Bodhirukaramaya, April 21, 2010

How auspicious to start the New Year with a trip to a remote and deserving monastery!

Last summer, our old friend Hoon, from Malaysia, informed us that she was bringing a group of pilgrims to Sri Lanka for a pilgrimage to offer dana to respected monks in various corners of the island. We offered suggestions about her itinerary, and she kept us informed of her plans. It soon became apparent that she was not happy with the agents she had found, so we suggested Jagath, the young man who had faithfully served as steward to Ven. Sumedho during the last years of his life. We assured her that Jagath was a licensed tour guide and that he was as honest as the day is long. She contacted him, was pleased with his response, and gave him the responsibility for the arrangements.

Click the image to read the article, "Monks of a Lesser Order?," The Nation, December 27, 2010
Shortly before this, we had read in one of the local newspapers about a monk who had opened his monastery to elderly and infirm monks who had no other place to go. The story was quickly picked up by bloggers and posted on the internet. Thinking that Hoon might be interested, we sent her the article. Her response was immediate and enthusiastic. She scheduled a visit to the monastery near Kurunegala for their first day in the country, and we arranged to meet them there.

Saturday morning, April 17, we hired a van and packed a picnic lunch in our tiffin carrier. About 10:30, Lily, Charles, and the two of us headed for Kurunegala. It was a completely new road for us. The drive from Kandy was almost all downhill, with an excellent road and lovely scenery. It was oppressively hot, but with the windows open, the ride was pleasant.

We arrived in good time at the home of some of Charles' friends, where we intended to have lunch. We told the couple of our plan and learned that they not only knew the monastery but had offered dana there. They explained that it was quite difficult to find, but the wife volunteered to go with us. Just then, Jagath called to say that the group would reach the monastery in about half an hour. We were also about half an hour away, so we postponed lunch and hurried to meet them. To say that the monastery is hard to find is an understatement. The turn-off is unmarked and without any obvious landmarks. From the main road, a single lane winds through fertile rice fields for about three kilometers, then climbs past a small village into the hills, narrowing as it goes.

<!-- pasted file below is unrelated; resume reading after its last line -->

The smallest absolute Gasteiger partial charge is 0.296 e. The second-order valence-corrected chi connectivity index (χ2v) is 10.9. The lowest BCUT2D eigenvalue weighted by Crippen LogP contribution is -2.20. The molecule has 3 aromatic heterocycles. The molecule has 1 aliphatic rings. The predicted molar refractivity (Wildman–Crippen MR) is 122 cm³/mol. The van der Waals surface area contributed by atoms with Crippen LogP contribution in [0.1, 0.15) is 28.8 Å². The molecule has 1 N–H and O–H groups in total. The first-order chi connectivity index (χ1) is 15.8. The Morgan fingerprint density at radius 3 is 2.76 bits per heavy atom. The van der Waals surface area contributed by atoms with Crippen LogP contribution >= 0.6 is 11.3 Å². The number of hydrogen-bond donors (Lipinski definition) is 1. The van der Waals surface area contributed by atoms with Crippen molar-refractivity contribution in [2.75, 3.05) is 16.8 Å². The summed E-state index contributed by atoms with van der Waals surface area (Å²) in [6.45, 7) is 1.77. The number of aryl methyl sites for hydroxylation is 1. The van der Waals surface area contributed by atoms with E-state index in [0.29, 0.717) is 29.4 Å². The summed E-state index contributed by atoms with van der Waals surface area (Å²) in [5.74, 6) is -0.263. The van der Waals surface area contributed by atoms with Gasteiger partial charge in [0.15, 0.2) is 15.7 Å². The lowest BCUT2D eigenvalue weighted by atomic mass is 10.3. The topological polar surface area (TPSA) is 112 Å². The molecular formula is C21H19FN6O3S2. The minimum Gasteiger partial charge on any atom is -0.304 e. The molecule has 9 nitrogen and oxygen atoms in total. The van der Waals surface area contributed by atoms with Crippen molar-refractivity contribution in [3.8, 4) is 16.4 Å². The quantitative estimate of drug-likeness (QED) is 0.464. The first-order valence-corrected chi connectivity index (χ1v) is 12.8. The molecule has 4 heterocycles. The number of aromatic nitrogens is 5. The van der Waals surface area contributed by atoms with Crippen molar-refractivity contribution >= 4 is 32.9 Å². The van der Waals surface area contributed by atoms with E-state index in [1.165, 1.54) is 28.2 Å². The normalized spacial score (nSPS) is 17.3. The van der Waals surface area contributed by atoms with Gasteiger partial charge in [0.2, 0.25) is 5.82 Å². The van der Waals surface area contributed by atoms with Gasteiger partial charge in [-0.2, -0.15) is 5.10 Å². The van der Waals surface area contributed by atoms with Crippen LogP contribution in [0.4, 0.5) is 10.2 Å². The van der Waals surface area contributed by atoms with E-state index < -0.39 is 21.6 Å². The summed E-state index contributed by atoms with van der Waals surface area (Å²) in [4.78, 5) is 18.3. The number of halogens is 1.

The monastery is about one hundred fifty years old, with a simple whitewashed chedi on a hill above the old Bodhi tree. According to our guide, the previous head monk was disliked and distrusted by local villagers and had received little support. He left the monastery in a run down condition. The new abbot, Ven. Amilasiri, on the other hand, goes on pindapata in the nearby village and is highly respected.

Ven. Amilasiri doesn't speak English, but he warmly welcomed us. We were impressed by his reticence; he doesn't seem to be overly ambitious with grand schemes. He is, nevertheless, a very sincere monk with a strong sense of duty and a great deal of metta. We felt that he was happy to have us visit but that he was not at all greedy. Some of the older buildings in the monastery compound have been repaired, and we could see where the land was being cleared for another building. He showed us the new ward which had been built by the local police force. It is a sturdy building with a good roof. The windows are large, so that it is both airy and bright. Two elderly monks were resting there, and a third appeared to be bedridden. There were a few bare bedframes, for which Hoon’s group was donating mattresses. The floor was tiled, but, unfortunately, the donation of tiles was a little short, leaving one corner and the attendant’s room bare concrete. We estimated that it would cost about $175 to complete the floor. The only entrance to the hall is a steep ramp, but there are plans for a gently sloping, wheelchair-friendly bridge from the side door to the space in front of the Bodhi tree. We saw the bags of cement protected in a shelter near the main hall.